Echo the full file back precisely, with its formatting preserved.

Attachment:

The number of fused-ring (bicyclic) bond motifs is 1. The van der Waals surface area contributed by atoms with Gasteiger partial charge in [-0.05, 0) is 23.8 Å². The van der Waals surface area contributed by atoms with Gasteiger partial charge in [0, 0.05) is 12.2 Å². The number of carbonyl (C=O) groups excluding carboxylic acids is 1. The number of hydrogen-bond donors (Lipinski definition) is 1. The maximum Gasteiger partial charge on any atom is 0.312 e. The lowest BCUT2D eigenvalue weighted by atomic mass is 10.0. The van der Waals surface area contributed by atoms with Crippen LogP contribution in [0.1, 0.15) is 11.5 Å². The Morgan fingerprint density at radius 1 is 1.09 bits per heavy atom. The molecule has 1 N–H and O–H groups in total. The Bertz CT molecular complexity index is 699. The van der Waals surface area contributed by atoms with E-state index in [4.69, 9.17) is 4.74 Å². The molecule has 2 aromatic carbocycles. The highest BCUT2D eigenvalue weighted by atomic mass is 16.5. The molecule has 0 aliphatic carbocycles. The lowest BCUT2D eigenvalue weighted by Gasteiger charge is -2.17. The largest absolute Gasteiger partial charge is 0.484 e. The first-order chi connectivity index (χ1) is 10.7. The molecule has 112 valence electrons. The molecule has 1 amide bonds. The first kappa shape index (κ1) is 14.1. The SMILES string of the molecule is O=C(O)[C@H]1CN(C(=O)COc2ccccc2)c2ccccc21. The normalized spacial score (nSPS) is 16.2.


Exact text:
The number of fused-ring (bicyclic) bond motifs is 1. The van der Waals surface area contributed by atoms with Gasteiger partial charge in [-0.05, 0) is 23.8 Å². The van der Waals surface area contributed by atoms with Gasteiger partial charge in [0, 0.05) is 12.2 Å². The number of carbonyl (C=O) groups excluding carboxylic acids is 1. The number of hydrogen-bond donors (Lipinski definition) is 1. The maximum Gasteiger partial charge on any atom is 0.312 e. The lowest BCUT2D eigenvalue weighted by atomic mass is 10.0. The van der Waals surface area contributed by atoms with Crippen LogP contribution in [0.1, 0.15) is 11.5 Å². The Morgan fingerprint density at radius 1 is 1.09 bits per heavy atom. The molecule has 1 N–H and O–H groups in total. The Bertz CT molecular complexity index is 699. The van der Waals surface area contributed by atoms with E-state index in [4.69, 9.17) is 4.74 Å². The molecule has 2 aromatic carbocycles. The highest BCUT2D eigenvalue weighted by atomic mass is 16.5. The molecule has 0 aliphatic carbocycles. The lowest BCUT2D eigenvalue weighted by Gasteiger charge is -2.17. The largest absolute Gasteiger partial charge is 0.484 e. The first-order chi connectivity index (χ1) is 10.7. The molecule has 112 valence electrons. The molecule has 1 amide bonds. The first kappa shape index (κ1) is 14.1. The SMILES string of the molecule is O=C(O)[C@H]1CN(C(=O)COc2ccccc2)c2ccccc21. The normalized spacial score (nSPS) is 16.2.